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People in a Tel Aviv audience wear protective face masks during a performance by Israeli musician Ivri Lider at a soccer stadium on March. 5, 2021. All guests were required to show a "Green Pass" for proof of COVID-19 vaccination or full recovery from the virus, a tool Canadian authorities are also considering.

Oded Balilty/The Associated Press

The federal government’s chief science adviser will release a report in the coming weeks with recommendations on whether and how Canada should implement COVID-19 vaccine passports.

Proof of vaccination, or vaccine passports, is a key issue countries are contending with as they try to chart a path out of the pandemic. In some countries, proof of vaccination may be required to travel – similar to the way a negative COVID-19 test may be a requirement to board a plane – but it can also be necessary to access events and services at home.

Prime Minister Justin Trudeau has appeared lukewarm to the idea, but his government is in talks with international partners and provinces and territories about the possibility of introducing them. In an interview with The Globe and Mail, Chief Science Adviser Mona Nemer said the thorny issue presents scientific and ethical questions to her COVID-19 expert panel.

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“A lot of countries and organizations are moving toward some sort of vaccination record,” she said. “So I think it’s going to be out there. The question is what should it be used for.”

Canada vaccine tracker: How many COVID-19 doses have been administered so far?

Public opinion research published by Peter Loewen, through the Public Policy Forum, shows a slim majority of support for the use of vaccine passports in Canada. For example, in an online survey, 55 per cent of respondents said vaccination should be a requirement at universities and public schools.

Looking at different sectors in Canada, such as child care, education and non-essential services, Dr. Loewen said support for the requirement is “in most cases a majority but not a huge one.”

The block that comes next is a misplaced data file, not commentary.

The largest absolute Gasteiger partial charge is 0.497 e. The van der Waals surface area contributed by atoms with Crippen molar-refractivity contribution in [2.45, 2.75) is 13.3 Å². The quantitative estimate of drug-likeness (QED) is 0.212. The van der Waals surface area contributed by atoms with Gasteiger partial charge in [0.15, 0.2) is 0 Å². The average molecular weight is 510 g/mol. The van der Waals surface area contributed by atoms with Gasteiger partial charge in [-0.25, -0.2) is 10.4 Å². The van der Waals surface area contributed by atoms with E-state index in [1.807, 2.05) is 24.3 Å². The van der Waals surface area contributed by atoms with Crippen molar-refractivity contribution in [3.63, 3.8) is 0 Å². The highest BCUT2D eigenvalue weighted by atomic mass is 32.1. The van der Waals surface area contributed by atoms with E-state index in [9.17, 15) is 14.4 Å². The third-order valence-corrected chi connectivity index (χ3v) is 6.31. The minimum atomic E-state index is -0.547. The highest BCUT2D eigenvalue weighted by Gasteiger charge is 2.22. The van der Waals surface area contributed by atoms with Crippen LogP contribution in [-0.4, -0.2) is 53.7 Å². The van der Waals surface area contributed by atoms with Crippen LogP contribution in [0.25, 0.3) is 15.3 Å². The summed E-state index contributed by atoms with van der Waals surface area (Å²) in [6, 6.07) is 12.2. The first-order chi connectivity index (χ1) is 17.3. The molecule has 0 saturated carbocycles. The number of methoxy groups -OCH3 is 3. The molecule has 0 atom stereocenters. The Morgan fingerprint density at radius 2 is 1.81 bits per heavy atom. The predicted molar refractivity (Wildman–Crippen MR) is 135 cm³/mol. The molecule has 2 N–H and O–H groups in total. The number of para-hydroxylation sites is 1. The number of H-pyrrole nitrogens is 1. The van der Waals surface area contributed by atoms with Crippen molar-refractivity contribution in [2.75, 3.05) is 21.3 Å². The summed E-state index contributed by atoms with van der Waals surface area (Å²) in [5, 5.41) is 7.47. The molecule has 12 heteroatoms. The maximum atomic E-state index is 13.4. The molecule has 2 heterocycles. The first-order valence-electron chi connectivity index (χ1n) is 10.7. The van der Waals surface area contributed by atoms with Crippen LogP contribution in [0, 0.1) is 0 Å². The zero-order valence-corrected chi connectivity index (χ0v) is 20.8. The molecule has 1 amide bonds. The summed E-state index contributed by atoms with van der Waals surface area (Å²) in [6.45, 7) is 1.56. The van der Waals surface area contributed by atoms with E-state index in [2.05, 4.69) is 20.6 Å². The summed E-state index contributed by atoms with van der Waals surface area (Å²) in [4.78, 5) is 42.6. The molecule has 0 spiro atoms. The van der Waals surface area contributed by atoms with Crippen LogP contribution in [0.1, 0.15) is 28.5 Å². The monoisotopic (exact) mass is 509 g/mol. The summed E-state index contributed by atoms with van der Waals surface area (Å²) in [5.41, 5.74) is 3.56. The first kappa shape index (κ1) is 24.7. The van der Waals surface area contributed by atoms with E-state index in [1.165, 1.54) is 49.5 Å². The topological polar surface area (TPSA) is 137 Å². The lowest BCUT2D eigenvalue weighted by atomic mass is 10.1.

In February, Israel launched its Green Pass, which gives people who have received both the required doses of vaccines access to things such as music venues. They are valid for six months from the time of full vaccination. The country is a world leader in vaccinations, with 46 per cent of Israelis fully vaccinated.

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The European Union said last week it would introduce legislation for a Digital Green Pass that will show proof of a COVID-19 vaccination or a negative test, with the aim of allowing people to “move safely in the European Union or abroad.”

But Canada is still considering its options and, on Sunday, Health Minister Patty Hajdu told CTV’s Question Period that they are not inevitable.

Dr. Nemer cautioned that the science is not yet clear on the justification for a passport, including whether vaccination prevents someone from transmitting the virus and how long immunity lasts. It also has the potential for unintended consequences because it will disadvantage people who have not received their shots and grant more freedoms to those who have, she said. That issue is amplified because most Canadians have not yet received their shots because of scarcity rather than choice.

“In a situation where we’re unable to provide vaccination to a large number of people in the country, is it fair to limit the access of certain type of activities or places to people who are vaccinated?” she asked.

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On the flip side, she said, officials need to be concerned about the message sent to individuals who get their shots if the vaccinations don’t lead to a change in what they are permitted to do. There’s a risk they could stop following public-health measures, she added.

“There needs to be clarity of goals and the uses of all this,” Dr. Nemer said. She said she hopes to complete her report, which will be made public, in the “coming week or two weeks.”

In Quebec, the government said last month that it is studying the possibility of a vaccine passport for its residents. At the time, Mr. Trudeau said he’d heard “pros and cons” for the idea and that the government was looking to its public-health experts for advice before making a decision.

Conservative MP Michelle Rempel Garner declined to provide her party’s stand on the issue but urged the government to make clear what it intends to do. She said the government should release its benchmarks for the number of people who need to get their shots before restrictions can be loosened.

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On Thursday, NDP Leader Jagmeet Singh said his party is against implementing vaccine passports in Canada.

“I don’t think that that is the solution,” Mr. Singh said. “I don’t know how that is actually going to help Canadians.”

With a report from Reuters

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